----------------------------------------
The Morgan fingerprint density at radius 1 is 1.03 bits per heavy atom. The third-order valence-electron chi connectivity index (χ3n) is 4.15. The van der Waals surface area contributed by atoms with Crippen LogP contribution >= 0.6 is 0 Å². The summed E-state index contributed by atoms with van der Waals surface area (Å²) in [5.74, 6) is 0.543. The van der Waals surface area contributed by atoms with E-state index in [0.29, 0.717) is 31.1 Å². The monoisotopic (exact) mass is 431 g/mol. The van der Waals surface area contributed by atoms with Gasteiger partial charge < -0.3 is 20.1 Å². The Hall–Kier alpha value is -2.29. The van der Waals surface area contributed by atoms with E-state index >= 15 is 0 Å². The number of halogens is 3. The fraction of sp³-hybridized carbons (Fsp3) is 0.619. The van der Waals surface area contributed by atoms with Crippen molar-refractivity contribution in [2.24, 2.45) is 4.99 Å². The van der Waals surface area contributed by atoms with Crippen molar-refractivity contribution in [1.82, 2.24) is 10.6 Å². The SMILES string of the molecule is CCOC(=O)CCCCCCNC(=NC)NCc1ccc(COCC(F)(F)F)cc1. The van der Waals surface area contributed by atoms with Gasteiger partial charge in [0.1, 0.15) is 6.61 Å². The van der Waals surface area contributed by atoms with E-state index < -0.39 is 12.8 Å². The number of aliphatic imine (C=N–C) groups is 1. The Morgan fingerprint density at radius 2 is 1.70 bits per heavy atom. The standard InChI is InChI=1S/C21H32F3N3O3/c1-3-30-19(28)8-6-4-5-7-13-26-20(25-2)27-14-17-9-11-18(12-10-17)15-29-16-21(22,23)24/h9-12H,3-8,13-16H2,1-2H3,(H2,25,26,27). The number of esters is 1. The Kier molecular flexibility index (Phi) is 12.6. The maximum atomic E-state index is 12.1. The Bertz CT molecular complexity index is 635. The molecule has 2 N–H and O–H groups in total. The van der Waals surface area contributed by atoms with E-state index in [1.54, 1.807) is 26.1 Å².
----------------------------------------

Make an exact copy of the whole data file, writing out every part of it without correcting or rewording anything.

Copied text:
The Morgan fingerprint density at radius 1 is 1.03 bits per heavy atom. The third-order valence-electron chi connectivity index (χ3n) is 4.15. The van der Waals surface area contributed by atoms with Crippen LogP contribution >= 0.6 is 0 Å². The summed E-state index contributed by atoms with van der Waals surface area (Å²) in [5.74, 6) is 0.543. The van der Waals surface area contributed by atoms with E-state index in [0.29, 0.717) is 31.1 Å². The monoisotopic (exact) mass is 431 g/mol. The van der Waals surface area contributed by atoms with Gasteiger partial charge < -0.3 is 20.1 Å². The Hall–Kier alpha value is -2.29. The van der Waals surface area contributed by atoms with E-state index >= 15 is 0 Å². The number of halogens is 3. The fraction of sp³-hybridized carbons (Fsp3) is 0.619. The van der Waals surface area contributed by atoms with Crippen molar-refractivity contribution in [2.24, 2.45) is 4.99 Å². The van der Waals surface area contributed by atoms with Crippen molar-refractivity contribution in [1.82, 2.24) is 10.6 Å². The SMILES string of the molecule is CCOC(=O)CCCCCCNC(=NC)NCc1ccc(COCC(F)(F)F)cc1. The van der Waals surface area contributed by atoms with Gasteiger partial charge in [0.1, 0.15) is 6.61 Å². The van der Waals surface area contributed by atoms with E-state index < -0.39 is 12.8 Å². The number of aliphatic imine (C=N–C) groups is 1. The Morgan fingerprint density at radius 2 is 1.70 bits per heavy atom. The standard InChI is InChI=1S/C21H32F3N3O3/c1-3-30-19(28)8-6-4-5-7-13-26-20(25-2)27-14-17-9-11-18(12-10-17)15-29-16-21(22,23)24/h9-12H,3-8,13-16H2,1-2H3,(H2,25,26,27). The number of esters is 1. The Kier molecular flexibility index (Phi) is 12.6. The maximum atomic E-state index is 12.1. The Bertz CT molecular complexity index is 635. The molecule has 2 N–H and O–H groups in total. The van der Waals surface area contributed by atoms with E-state index in [1.54, 1.807) is 26.1 Å².